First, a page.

Ontario’s Housing Affordability Task Force makes little mention of affordable housing construction or the speculation and investment buying that many believe is driving up home prices.
But among its 55 recommendations released on Tuesday, critics and politicians agreed that the proposal to end exclusionary zoning – the restriction that closes 70% of residential land in Toronto to all but single-family homes – will be the key to solving the housing crisis.
The proposal will almost certainly be controversial with the owners. But the transition has already begun, with the introduction of policies allowing alleyway, garden suite and multiplex housing in these neighborhoods, Mayor John Tory said.
Without introducing this soft densification, he said, “We simply won’t be able to support growth in an equitable and just way and ensure that everyone can call the city home.
Tory said the city will be able to persuade residents that the proposal is in the best interest of maintaining stable neighborhoods and the housing future of their children.
“Stable neighborhoods don’t necessarily mean static neighborhoods,” he said. It is ironic, the mayor added, that the large houses now owned by one family were once houses with two or three apartments.
Removing single-family zoning is just one part of a sweeping public planning overhaul proposed in the Ontario Housing Affordability Task Force report released Tuesday. He says Ontario needs to build 1.5 million homes in 10 years. That’s nearly double what it has built in the past decade, although last year there were 100,000 starts, according to the province.
The task force says municipalities will need to open up established neighborhoods to more affordable units, eliminate the politics of development approvals, and encourage more rentals and modern building techniques and materials.
It is unclear whether the province will adopt any or all of the recommendations. Municipal Affairs and Housing Minister Steve Clark said on Monday he had time to act on the findings before the June 2 election.
Toronto City Councilor Mike Colle, who was behind a motion in city council last month asking the province to implement anti-rollover and speculation measures, said his reading of the report was “a huge buffet for developers”, with no “affordability requirements”. anything.”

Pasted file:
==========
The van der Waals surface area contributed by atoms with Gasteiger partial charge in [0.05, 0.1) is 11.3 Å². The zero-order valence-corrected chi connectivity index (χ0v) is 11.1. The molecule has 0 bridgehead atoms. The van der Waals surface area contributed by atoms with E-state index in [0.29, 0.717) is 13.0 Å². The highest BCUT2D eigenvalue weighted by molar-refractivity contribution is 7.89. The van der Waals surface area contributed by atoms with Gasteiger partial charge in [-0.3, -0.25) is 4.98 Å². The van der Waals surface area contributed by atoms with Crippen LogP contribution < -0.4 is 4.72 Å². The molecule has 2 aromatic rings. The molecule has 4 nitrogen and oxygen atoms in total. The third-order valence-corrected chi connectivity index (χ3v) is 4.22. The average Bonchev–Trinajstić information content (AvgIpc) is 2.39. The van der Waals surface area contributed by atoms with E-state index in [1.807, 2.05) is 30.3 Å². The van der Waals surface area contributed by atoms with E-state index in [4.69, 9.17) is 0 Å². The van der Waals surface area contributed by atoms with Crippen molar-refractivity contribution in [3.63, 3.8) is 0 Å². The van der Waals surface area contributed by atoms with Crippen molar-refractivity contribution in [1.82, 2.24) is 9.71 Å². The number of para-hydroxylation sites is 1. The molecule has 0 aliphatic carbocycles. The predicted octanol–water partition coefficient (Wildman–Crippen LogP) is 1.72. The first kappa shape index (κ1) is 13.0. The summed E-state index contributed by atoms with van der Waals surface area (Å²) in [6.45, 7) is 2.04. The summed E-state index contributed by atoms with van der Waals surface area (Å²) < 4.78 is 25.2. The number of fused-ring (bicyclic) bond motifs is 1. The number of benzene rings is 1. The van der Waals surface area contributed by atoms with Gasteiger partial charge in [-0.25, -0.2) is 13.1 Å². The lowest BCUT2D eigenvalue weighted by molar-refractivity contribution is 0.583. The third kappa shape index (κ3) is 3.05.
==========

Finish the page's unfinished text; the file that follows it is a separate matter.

“Unless you put some kind of restrictions in place, (the speculators) will see just another opportunity to make windfall profits for years to come,” said the former Liberal MP. In the meantime, he said, residents will take on huge mortgages they cannot afford.
NDP Housing Critic Jessica Bell said zoning reform is “a smart and sustainable approach that will allow more affordable townhouses, duplexes and triplexes to be built.” These are typically $500,000 cheaper than a semi-detached house and more in line with what a family can afford, she said.
But, she said, there are red flags among the recommendations, including the proposal to extend municipal boundaries into environmentally unprotected areas, putting urban sprawl on farmland.
“It’s not sustainable,” she said. “It locks people into epic, soul-destroying two-hour rides. And it is costly for municipalities to provide infrastructure and services to new developments.
Green Party Leader Mike Schreiner called it a “significant contradiction” that the report talks about protecting farmland and the environmentally sensitive Greenbelt, while also suggesting that housing be aligned with Highway 413, which “will accelerate sprawl and increase climate pollution”.
Schreiner said the task force was entirely focused on the role of the private sector in boosting housing supply rather than assigning a role to provincial and federal governments.
“Part of the reason you are seeing a housing affordability crisis is that provincial and federal levels of government retreated from housing in the mid-1990s. worsened every year since then, and it has reached a breaking point,” he said.
Property expert John Pasalis says there are good things in the report, including a limit on public consultations which are used for stone housing development. But he is not convinced that the working group’s proposals will lead to greater accessibility. It’s also not entirely realistic.
“We build 65,000 homes (per year) on average in Ontario. How do you get to 150,000,” he said. “We are not going to more than double our housing completions in 10 years. You can’t solve this problem with a two-month workgroup.
Nor does he believe that the private sector will provide more affordable rental housing. “Builders are building what is most lucrative and that is high end rentals and not because they are evil people but because they are businesses and they want to make a profit,” he said. he declares.
The composition of the task force and its homebuilding agenda completely omitted any discussion of the other ingredients needed to build community, said Cathie Macdonald, co-chair of the Federation of North Toronto Residents’ Associations (FONTRA).
“It’s complicated. It’s not just about building development apps,” she said.
Macdonald said FONTRA also opposed the report’s proposal to limit public and stakeholder consultations, saying they were building better developments and communities.
“Consultation is important to bring perspective and knowledge about the neighborhood – what works and what doesn’t,” she said. “The province has certainly cut as many opportunities as possible to do that. »
JOIN THE CONVERSATION